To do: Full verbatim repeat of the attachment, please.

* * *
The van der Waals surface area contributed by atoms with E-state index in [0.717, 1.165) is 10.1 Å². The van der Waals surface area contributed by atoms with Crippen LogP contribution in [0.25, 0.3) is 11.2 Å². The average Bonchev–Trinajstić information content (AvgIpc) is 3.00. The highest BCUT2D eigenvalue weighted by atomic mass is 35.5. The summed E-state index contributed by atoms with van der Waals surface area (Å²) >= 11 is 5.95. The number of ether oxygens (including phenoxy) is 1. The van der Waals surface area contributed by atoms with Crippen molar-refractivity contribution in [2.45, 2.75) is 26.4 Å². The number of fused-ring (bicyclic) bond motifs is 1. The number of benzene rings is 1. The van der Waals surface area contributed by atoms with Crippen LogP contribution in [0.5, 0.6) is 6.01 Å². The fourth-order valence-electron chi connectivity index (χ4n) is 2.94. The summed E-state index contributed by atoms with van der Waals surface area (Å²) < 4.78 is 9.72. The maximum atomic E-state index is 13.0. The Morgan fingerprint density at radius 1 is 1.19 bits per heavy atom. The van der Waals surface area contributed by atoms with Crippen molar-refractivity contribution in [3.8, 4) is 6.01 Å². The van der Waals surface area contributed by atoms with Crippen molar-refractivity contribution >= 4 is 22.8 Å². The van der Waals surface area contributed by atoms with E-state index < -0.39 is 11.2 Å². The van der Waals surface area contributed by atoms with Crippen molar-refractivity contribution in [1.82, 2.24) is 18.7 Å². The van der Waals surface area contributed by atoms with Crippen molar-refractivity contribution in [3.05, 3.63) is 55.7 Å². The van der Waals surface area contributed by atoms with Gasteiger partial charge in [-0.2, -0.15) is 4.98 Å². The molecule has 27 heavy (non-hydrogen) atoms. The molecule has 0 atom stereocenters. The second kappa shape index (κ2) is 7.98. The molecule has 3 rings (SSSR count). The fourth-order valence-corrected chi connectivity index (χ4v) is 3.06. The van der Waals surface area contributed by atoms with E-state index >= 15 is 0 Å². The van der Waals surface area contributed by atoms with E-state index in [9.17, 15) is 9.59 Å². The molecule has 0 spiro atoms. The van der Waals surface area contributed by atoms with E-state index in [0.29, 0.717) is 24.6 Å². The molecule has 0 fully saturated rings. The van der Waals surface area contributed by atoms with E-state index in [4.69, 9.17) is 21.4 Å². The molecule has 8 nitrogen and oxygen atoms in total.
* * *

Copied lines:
The van der Waals surface area contributed by atoms with E-state index in [0.717, 1.165) is 10.1 Å². The van der Waals surface area contributed by atoms with Crippen LogP contribution in [0.25, 0.3) is 11.2 Å². The average Bonchev–Trinajstić information content (AvgIpc) is 3.00. The highest BCUT2D eigenvalue weighted by atomic mass is 35.5. The summed E-state index contributed by atoms with van der Waals surface area (Å²) >= 11 is 5.95. The number of ether oxygens (including phenoxy) is 1. The van der Waals surface area contributed by atoms with Crippen molar-refractivity contribution in [2.45, 2.75) is 26.4 Å². The number of fused-ring (bicyclic) bond motifs is 1. The number of benzene rings is 1. The van der Waals surface area contributed by atoms with Crippen LogP contribution in [0.5, 0.6) is 6.01 Å². The fourth-order valence-electron chi connectivity index (χ4n) is 2.94. The summed E-state index contributed by atoms with van der Waals surface area (Å²) < 4.78 is 9.72. The maximum atomic E-state index is 13.0. The Morgan fingerprint density at radius 1 is 1.19 bits per heavy atom. The van der Waals surface area contributed by atoms with Crippen molar-refractivity contribution in [3.8, 4) is 6.01 Å². The van der Waals surface area contributed by atoms with Crippen molar-refractivity contribution >= 4 is 22.8 Å². The van der Waals surface area contributed by atoms with E-state index < -0.39 is 11.2 Å². The van der Waals surface area contributed by atoms with Crippen molar-refractivity contribution in [1.82, 2.24) is 18.7 Å². The van der Waals surface area contributed by atoms with Crippen molar-refractivity contribution in [3.05, 3.63) is 55.7 Å². The van der Waals surface area contributed by atoms with Gasteiger partial charge in [-0.2, -0.15) is 4.98 Å². The molecule has 27 heavy (non-hydrogen) atoms. The molecule has 0 atom stereocenters. The second kappa shape index (κ2) is 7.98. The molecule has 3 rings (SSSR count). The fourth-order valence-corrected chi connectivity index (χ4v) is 3.06. The van der Waals surface area contributed by atoms with E-state index >= 15 is 0 Å². The van der Waals surface area contributed by atoms with E-state index in [9.17, 15) is 9.59 Å². The molecule has 0 spiro atoms. The van der Waals surface area contributed by atoms with E-state index in [0.29, 0.717) is 24.6 Å². The molecule has 0 fully saturated rings. The van der Waals surface area contributed by atoms with E-state index in [4.69, 9.17) is 21.4 Å². The molecule has 8 nitrogen and oxygen atoms in total.